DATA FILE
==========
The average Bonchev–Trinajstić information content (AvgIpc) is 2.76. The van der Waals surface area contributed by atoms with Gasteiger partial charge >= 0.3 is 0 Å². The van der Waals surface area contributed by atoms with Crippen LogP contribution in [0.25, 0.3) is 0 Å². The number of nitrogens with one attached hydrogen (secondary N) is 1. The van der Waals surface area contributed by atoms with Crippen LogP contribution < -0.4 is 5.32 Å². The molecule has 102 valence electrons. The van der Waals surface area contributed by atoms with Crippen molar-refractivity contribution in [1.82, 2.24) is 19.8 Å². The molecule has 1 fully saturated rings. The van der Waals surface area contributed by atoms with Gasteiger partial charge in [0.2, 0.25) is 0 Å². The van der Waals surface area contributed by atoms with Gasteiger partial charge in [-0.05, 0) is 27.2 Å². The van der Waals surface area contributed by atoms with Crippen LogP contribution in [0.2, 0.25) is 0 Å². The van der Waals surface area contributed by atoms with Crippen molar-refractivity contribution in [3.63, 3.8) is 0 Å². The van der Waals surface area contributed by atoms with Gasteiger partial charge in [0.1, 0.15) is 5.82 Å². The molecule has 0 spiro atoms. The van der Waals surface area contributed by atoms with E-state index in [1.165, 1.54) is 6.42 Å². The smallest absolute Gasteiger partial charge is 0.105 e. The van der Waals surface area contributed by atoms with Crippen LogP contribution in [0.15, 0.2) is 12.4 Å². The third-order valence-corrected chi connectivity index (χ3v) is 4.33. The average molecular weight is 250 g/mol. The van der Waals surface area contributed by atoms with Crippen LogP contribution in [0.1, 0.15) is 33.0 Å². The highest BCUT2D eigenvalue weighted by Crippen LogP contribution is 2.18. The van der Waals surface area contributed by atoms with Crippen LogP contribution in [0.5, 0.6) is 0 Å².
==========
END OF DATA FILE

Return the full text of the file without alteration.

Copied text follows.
The average Bonchev–Trinajstić information content (AvgIpc) is 2.76. The van der Waals surface area contributed by atoms with Gasteiger partial charge >= 0.3 is 0 Å². The van der Waals surface area contributed by atoms with Crippen LogP contribution in [0.25, 0.3) is 0 Å². The number of nitrogens with one attached hydrogen (secondary N) is 1. The van der Waals surface area contributed by atoms with Crippen LogP contribution < -0.4 is 5.32 Å². The molecule has 102 valence electrons. The van der Waals surface area contributed by atoms with Crippen molar-refractivity contribution in [1.82, 2.24) is 19.8 Å². The molecule has 1 fully saturated rings. The van der Waals surface area contributed by atoms with Gasteiger partial charge in [0.2, 0.25) is 0 Å². The van der Waals surface area contributed by atoms with Gasteiger partial charge in [-0.05, 0) is 27.2 Å². The van der Waals surface area contributed by atoms with Crippen LogP contribution in [0.2, 0.25) is 0 Å². The van der Waals surface area contributed by atoms with Crippen molar-refractivity contribution in [3.63, 3.8) is 0 Å². The van der Waals surface area contributed by atoms with Gasteiger partial charge in [0.1, 0.15) is 5.82 Å². The molecule has 0 spiro atoms. The van der Waals surface area contributed by atoms with E-state index in [1.165, 1.54) is 6.42 Å². The smallest absolute Gasteiger partial charge is 0.105 e. The van der Waals surface area contributed by atoms with Crippen LogP contribution in [0.15, 0.2) is 12.4 Å². The third-order valence-corrected chi connectivity index (χ3v) is 4.33. The average molecular weight is 250 g/mol. The van der Waals surface area contributed by atoms with Crippen LogP contribution in [0.1, 0.15) is 33.0 Å². The highest BCUT2D eigenvalue weighted by Crippen LogP contribution is 2.18. The van der Waals surface area contributed by atoms with Crippen LogP contribution in [0.5, 0.6) is 0 Å².